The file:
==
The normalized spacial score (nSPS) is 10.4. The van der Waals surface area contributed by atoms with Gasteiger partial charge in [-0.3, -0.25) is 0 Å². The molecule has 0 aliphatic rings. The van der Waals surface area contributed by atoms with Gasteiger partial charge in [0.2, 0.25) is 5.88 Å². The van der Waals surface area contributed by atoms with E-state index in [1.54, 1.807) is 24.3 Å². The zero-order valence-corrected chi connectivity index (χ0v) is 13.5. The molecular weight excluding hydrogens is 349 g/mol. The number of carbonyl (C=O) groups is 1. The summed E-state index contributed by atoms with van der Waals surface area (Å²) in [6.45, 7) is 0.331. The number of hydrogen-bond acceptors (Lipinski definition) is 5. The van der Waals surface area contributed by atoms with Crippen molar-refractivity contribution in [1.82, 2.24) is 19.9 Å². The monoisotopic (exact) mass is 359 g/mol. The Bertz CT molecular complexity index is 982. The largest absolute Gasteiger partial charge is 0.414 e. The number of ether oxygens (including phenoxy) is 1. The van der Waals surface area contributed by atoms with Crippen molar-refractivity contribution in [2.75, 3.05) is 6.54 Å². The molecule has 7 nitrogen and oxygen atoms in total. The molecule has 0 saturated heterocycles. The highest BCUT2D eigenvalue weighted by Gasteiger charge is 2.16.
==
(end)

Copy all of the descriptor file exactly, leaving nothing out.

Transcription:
The normalized spacial score (nSPS) is 10.4. The van der Waals surface area contributed by atoms with Gasteiger partial charge in [-0.3, -0.25) is 0 Å². The molecule has 0 aliphatic rings. The van der Waals surface area contributed by atoms with Gasteiger partial charge in [0.2, 0.25) is 5.88 Å². The van der Waals surface area contributed by atoms with E-state index in [1.54, 1.807) is 24.3 Å². The zero-order valence-corrected chi connectivity index (χ0v) is 13.5. The molecular weight excluding hydrogens is 349 g/mol. The number of carbonyl (C=O) groups is 1. The summed E-state index contributed by atoms with van der Waals surface area (Å²) in [6.45, 7) is 0.331. The number of hydrogen-bond acceptors (Lipinski definition) is 5. The van der Waals surface area contributed by atoms with Crippen molar-refractivity contribution in [1.82, 2.24) is 19.9 Å². The monoisotopic (exact) mass is 359 g/mol. The Bertz CT molecular complexity index is 982. The largest absolute Gasteiger partial charge is 0.414 e. The number of ether oxygens (including phenoxy) is 1. The van der Waals surface area contributed by atoms with Crippen molar-refractivity contribution in [2.75, 3.05) is 6.54 Å². The molecule has 7 nitrogen and oxygen atoms in total. The molecule has 0 saturated heterocycles. The highest BCUT2D eigenvalue weighted by Gasteiger charge is 2.16.